Life on the Run. Bill Bradley. New York: Vintage Books. ISBN 978-0679762089 and 0679762086. Also available in hardback (ISBN 978-1560004547 and 1560004541) and mass market paperback (ISBN 978-0553261523 and 0553261525). Older versions may be available.
I decided to read this after finishing Bill Simmons’ book, The Book of Basketball; I’d forgotten how much I like basketball and kept reading that this Bradley book is a “classic.” Since I owned it but hadn’t read it, I thought this was as good a time as any to do so.
One thing that had kept me from reading it was how boring I’d always found Bradley: as a politician, New Jersey Senator to be specific, he said the right things but didn’t seem to have much passion. He was just kind of ‘there.’
As a player, he seemed to have some skills but was never deserving of the accolades he got (he was picked before Rick Barry in the 1965 NBA draft. No, really. Look it up). He is in the Hall of Fame, but shouldn’t be. I’ve never read or heard anyone say that Bradley is an all-time great, one of the requirements I’d think for inclusion in the Hall of Fame. For example, I’ve never run across any comments where an opponent said the toughest defender they faced was Bradley; neither have I seen anyone say they feared the ball in his hands at the end of a game. I’ve seen nothing along those lines, nothing that indicates that he was a tough opponent. You do with many other HOFers, even lower tier stars like Connie Hawkins. Perhaps an argument can be made based on his collegiate accomplishments that he’s a HOFer; but even those are somewhat dubious (it seems that others accomplished more with less). And he was often exposed to the New York media because he played at Princeton. Sorry, but it seems to me that it was playing in New York as a pro that led to his election: he won a pair of championships as a part of two very good, almost iconic teams. That’s a notable accomplishment, granted. But by those standards, Bill Laimbeer belongs in the Hall of Fame too – and Laimbeer’s numbers are actually better and he was more durable to boot. I’m just sayin’.
At any rate, it’s his dullness that kept me from reading the book. And his updated intro to this, the 1995 republication, didn’t do anything to make me think the book wouldn’t be dull too.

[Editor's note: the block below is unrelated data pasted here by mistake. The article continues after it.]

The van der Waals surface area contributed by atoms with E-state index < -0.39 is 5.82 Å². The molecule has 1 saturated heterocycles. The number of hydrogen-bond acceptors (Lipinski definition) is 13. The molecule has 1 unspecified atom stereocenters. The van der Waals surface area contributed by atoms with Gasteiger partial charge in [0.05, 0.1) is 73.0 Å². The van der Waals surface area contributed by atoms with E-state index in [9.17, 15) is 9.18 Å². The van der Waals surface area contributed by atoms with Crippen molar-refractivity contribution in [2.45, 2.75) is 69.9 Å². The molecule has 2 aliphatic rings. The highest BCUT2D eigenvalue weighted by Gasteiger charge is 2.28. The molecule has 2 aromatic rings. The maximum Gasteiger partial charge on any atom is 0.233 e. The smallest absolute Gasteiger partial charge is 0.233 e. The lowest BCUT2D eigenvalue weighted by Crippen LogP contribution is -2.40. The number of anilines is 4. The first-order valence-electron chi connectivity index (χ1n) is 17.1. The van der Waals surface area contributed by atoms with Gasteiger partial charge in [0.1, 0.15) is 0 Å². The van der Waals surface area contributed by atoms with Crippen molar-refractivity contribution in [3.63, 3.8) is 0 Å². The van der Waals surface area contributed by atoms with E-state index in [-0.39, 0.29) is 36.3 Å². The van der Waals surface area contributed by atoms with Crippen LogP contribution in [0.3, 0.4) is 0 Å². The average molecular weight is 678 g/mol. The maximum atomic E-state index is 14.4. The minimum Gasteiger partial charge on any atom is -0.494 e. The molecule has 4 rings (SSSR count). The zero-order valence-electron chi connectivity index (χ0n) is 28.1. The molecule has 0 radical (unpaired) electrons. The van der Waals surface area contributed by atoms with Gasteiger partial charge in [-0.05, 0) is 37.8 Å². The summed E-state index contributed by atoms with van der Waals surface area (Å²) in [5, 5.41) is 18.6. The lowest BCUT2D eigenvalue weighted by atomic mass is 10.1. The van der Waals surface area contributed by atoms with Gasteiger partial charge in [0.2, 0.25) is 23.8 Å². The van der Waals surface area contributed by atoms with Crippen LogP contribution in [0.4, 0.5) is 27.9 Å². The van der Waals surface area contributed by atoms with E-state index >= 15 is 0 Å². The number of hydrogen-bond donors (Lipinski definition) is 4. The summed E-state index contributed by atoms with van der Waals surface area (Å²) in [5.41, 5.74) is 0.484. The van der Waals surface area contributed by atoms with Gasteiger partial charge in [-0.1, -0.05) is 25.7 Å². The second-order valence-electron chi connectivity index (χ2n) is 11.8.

I was wrong. It’s actually pretty good. It’s not great and I don’t know that I’d call it a classic though. Calling it a “classic” is somewhat overstating both its literary content and also its place in basketball writing.
The book covers pieces of the 1973-74 season, though it never explicitly states that’s the year in question (if it does, I missed it. Which wouldn’t be surprising). We know it’s the 73-74 season because it mentions “Dave DeBusschere Day” at Madison Square Garden, and says that was DeBusschere’s last season.
Bradley doesn’t go into the games themselves too much, though some of that’s there. It mostly describes what it’s like to be a professional athlete and what the athlete goes through on the road (and home too), albeit through Bradley’s unique lens. It’s not entirely a pretty picture, what with the loneliness and boredom, lack of sleep and recovery times, unappealing travel and unequal food supplies (sometimes good, sometimes bad, always a lot of it).
The best parts of the book are the (very) short profiles Bradley provides of his teammates DeBusschere (Bradley’s roommate), Walt Frazier, Jerry Lucas, Earl Monroe, Phil Jackson, Willis Reed, Dick Barnett (then an assistant coach) as well as the head coach, Red Holzman, and the trainer Danny Whelan. I probably omitted others, but those few stand out. In just a few pages and with an economy of words, we find out a great deal about each man. It’s quite impressive how well Bradley explains what drives each man and each man’s backgrounds and the like.
The less successful parts are where Bradley tries to wax philosophic; it’s during those parts that I recalled why I put off reading this book. All in all, though, the book was well written and enjoyable. It puts in perspective what it means to have fame and notoriety and the hassles that come along with it versus the “civilian’s” mundane life. I think I might prefer the mundane life, truth to tell. I’d say to those hesitating to read the book to go ahead and do so. It might just be worth the time.